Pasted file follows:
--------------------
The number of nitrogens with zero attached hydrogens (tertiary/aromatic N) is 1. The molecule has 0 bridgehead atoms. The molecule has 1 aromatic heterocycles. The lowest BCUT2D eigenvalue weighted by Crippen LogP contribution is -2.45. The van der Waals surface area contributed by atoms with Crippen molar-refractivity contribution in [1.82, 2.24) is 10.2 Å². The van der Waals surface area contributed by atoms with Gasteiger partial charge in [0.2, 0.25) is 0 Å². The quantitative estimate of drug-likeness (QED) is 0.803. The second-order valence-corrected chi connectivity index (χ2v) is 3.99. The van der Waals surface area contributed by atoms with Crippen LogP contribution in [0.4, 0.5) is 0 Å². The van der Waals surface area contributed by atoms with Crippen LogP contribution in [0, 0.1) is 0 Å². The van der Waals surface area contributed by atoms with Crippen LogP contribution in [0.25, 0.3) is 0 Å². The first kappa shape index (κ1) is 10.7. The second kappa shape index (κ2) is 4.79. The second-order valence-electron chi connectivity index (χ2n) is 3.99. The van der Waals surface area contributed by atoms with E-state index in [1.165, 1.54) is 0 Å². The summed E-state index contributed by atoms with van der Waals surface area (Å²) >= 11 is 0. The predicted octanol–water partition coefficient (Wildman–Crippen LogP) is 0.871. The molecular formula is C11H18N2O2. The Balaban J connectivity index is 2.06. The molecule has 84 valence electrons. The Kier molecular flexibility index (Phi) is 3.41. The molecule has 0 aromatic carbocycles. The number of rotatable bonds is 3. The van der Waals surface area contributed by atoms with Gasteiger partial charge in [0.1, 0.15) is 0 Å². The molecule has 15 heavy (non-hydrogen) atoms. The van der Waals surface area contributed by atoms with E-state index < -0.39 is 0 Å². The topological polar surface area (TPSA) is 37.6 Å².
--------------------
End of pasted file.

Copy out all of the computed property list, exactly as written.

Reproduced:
The number of nitrogens with zero attached hydrogens (tertiary/aromatic N) is 1. The molecule has 0 bridgehead atoms. The molecule has 1 aromatic heterocycles. The lowest BCUT2D eigenvalue weighted by Crippen LogP contribution is -2.45. The van der Waals surface area contributed by atoms with Crippen molar-refractivity contribution in [1.82, 2.24) is 10.2 Å². The van der Waals surface area contributed by atoms with Gasteiger partial charge in [0.2, 0.25) is 0 Å². The quantitative estimate of drug-likeness (QED) is 0.803. The second-order valence-corrected chi connectivity index (χ2v) is 3.99. The van der Waals surface area contributed by atoms with Crippen LogP contribution in [0.4, 0.5) is 0 Å². The van der Waals surface area contributed by atoms with Crippen LogP contribution in [0, 0.1) is 0 Å². The van der Waals surface area contributed by atoms with Crippen LogP contribution in [0.25, 0.3) is 0 Å². The first kappa shape index (κ1) is 10.7. The second kappa shape index (κ2) is 4.79. The second-order valence-electron chi connectivity index (χ2n) is 3.99. The van der Waals surface area contributed by atoms with E-state index in [1.165, 1.54) is 0 Å². The summed E-state index contributed by atoms with van der Waals surface area (Å²) >= 11 is 0. The predicted octanol–water partition coefficient (Wildman–Crippen LogP) is 0.871. The molecular formula is C11H18N2O2. The Balaban J connectivity index is 2.06. The molecule has 84 valence electrons. The Kier molecular flexibility index (Phi) is 3.41. The molecule has 0 aromatic carbocycles. The number of rotatable bonds is 3. The van der Waals surface area contributed by atoms with Gasteiger partial charge in [0.1, 0.15) is 0 Å². The molecule has 15 heavy (non-hydrogen) atoms. The van der Waals surface area contributed by atoms with E-state index < -0.39 is 0 Å². The topological polar surface area (TPSA) is 37.6 Å².